In the midst of its transformation Jesus House has experienced growth in other sectors as well. In Bateman’s eyes, the program’s outreach has, in turn, led to an influx of civil support.

“I noticed our family feedings have gone up,” Bateman said. “Beyond that, we’ve seen growth in the community outreach we do. More organizations and churches are coming to be involved with us. The word’s been getting out through our Love Thy Neighbor ministry. The work here has just been impactful.”

As a nonprofit, Jesus House’s ability to sustain itself has come largely from a vast network of volunteers. Be it working in a day in their warehouse or orchestrating a massive outreach campaign, the success of Jesus House has always been contingent upon the presence of those striving towards a greater good.

“There is no way we could do this without our volunteers,” Bateman said. “In the kitchen, in the classes, as mentors, we have to have them. It’s awesome to see people who want to serve — individuals, churches and big corporations alike. It’s an absolute blessing.”

Just as Jesus House seeks to improve the lives of those enrolling in its program, so too does the institution better those coming to serve. The ability for Jesus House to retain volunteers and welcome newcomers is pivotal to the establishment’s continued success. Their presence fosters a sense of empathy and obligation within the community, empowering Oklahoma City’s less fortunate in the process.

During his time at Jesus House, Bateman has observed volunteers develop into proactive leaders. Recurring faces often spur a higher rate of effectiveness within Jesus House’s many practices.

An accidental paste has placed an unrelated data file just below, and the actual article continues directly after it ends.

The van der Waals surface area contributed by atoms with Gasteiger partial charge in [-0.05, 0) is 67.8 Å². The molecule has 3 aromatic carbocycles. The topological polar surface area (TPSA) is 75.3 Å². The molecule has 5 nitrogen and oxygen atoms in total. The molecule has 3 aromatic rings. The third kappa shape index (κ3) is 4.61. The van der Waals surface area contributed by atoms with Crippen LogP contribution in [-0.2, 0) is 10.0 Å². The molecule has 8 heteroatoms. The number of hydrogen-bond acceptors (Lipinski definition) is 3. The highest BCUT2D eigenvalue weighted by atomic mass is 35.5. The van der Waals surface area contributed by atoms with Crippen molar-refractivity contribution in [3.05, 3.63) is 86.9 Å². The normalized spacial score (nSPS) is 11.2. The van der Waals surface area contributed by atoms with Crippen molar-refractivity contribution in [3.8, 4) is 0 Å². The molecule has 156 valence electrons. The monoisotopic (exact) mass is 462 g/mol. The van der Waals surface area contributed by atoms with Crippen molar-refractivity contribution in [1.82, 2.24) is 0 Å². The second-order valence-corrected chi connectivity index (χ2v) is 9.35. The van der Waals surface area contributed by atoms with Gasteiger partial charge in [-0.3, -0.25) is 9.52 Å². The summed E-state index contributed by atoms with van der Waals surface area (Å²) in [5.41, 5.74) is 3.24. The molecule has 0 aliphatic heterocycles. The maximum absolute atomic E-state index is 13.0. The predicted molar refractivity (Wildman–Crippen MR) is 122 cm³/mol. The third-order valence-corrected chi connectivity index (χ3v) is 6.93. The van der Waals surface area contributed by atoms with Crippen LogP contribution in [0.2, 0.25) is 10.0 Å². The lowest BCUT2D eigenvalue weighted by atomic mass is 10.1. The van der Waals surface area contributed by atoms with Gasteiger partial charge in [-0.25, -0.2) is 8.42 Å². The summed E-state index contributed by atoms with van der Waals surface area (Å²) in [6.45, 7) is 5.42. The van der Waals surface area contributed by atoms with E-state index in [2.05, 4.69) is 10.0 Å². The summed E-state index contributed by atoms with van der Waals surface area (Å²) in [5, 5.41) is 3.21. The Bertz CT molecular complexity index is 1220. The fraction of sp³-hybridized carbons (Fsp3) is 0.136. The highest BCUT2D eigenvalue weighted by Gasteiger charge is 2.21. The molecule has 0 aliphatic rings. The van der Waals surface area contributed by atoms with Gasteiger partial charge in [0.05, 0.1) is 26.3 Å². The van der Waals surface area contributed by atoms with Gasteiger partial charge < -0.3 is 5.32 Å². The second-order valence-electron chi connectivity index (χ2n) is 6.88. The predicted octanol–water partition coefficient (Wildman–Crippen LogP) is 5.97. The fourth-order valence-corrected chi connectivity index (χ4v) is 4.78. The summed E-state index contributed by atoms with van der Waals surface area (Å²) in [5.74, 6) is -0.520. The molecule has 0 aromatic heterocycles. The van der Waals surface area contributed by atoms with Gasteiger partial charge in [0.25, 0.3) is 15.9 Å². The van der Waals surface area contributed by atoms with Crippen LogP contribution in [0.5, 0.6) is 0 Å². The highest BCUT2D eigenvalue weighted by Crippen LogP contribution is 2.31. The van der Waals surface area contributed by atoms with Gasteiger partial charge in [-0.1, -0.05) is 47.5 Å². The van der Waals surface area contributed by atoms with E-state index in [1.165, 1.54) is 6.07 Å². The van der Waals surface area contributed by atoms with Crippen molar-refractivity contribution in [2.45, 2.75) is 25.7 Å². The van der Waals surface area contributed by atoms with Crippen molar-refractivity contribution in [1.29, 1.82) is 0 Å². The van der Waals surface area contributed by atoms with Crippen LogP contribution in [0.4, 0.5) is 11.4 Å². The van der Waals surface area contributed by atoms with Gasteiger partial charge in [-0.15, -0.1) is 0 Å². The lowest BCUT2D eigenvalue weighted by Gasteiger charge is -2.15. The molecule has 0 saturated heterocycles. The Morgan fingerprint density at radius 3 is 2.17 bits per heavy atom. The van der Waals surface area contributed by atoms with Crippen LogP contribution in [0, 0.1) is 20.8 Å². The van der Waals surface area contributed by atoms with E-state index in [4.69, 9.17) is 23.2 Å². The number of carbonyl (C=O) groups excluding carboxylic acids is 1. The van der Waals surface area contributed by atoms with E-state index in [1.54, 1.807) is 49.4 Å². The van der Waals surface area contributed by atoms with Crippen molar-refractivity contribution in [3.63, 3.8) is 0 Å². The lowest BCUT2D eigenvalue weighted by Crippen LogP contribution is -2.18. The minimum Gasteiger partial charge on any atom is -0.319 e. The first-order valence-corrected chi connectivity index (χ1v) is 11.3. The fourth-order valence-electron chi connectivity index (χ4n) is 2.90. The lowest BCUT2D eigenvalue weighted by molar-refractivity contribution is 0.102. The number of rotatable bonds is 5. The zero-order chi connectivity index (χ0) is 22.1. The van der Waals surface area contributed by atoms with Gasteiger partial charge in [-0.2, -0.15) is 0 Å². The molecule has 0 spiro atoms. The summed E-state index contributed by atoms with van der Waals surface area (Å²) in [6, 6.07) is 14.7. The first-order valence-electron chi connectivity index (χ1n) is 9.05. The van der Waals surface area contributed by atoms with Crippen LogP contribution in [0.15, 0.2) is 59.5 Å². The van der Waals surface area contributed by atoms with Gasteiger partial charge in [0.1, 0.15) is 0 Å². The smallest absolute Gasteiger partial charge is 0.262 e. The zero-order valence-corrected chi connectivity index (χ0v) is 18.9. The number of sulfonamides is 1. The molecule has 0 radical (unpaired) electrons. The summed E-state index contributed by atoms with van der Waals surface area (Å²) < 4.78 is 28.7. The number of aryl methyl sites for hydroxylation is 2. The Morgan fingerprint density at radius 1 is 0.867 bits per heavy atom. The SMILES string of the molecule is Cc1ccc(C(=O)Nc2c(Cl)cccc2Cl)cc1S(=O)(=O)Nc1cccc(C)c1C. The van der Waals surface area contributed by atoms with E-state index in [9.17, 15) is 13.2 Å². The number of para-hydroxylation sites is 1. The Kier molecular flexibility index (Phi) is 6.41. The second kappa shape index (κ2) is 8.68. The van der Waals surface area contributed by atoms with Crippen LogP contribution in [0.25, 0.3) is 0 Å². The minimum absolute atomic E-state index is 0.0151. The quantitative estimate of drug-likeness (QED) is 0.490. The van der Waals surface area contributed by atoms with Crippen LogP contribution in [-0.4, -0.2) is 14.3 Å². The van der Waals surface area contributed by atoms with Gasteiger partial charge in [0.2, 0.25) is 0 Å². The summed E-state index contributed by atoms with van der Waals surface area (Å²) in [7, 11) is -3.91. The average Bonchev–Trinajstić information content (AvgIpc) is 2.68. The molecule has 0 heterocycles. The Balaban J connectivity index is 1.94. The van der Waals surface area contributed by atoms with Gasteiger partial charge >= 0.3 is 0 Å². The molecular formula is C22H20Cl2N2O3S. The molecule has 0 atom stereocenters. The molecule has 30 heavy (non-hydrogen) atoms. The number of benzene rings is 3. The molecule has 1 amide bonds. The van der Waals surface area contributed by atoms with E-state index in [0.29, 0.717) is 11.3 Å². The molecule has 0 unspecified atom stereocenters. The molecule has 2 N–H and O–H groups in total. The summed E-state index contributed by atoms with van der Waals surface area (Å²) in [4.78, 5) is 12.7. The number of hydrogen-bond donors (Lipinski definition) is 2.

“We can always measure the power of our cause by the volunteers we continue to have,” Bateman said. “Over my five years here, we’ve maintained many of the volunteers we had even from before I started. They continue to see our growth and are able to actively to contribute to our success. They may feel blessed to have a little part in this, but I know they are a major impact on our clients.”

Bateman said Jesus House is always seeking volunteers. With additional support, he predicts Jesus House is prime for more significant expansion. However, there are few aspects of the facility that he feels they need to address.

“We’re in a 1938 school building right now,” Bateman said. “Though we’re not looking to move, we still need to update some stuff. We’re still using window units and a boiler system in place of central heating and air, for instance. Beyond our home building, we’re looking to add a few dormitories and a gym and multipurpose building so our clients can exercise better and we can house more people in inclement weather.”

Through the efforts of Jesus House, Bateman has noticed a significant and positive impact on the city. Though Jesus House’s staff efforts are deliberate, the director feels the willingness to give and provide help is second nature to Oklahomans.

“Oklahomans are always willing to give and help,” Bateman said. “Jesus House seeks to grow that very nature in everyone we interact with. As long as I’m blessed enough to be involved with this, we will continue to honor the mission of Sister Ruth and Sister Betty. I absolutely cannot thank our founders and the people of our community enough. We want to be around for another 45 years, and the folks continuing to help us will ensure we get there.”

Over nearly half a century, Jesus House has become one of the most prominent nondenominational Christian outreach programs in the country.

Call 405-232-7164 or visit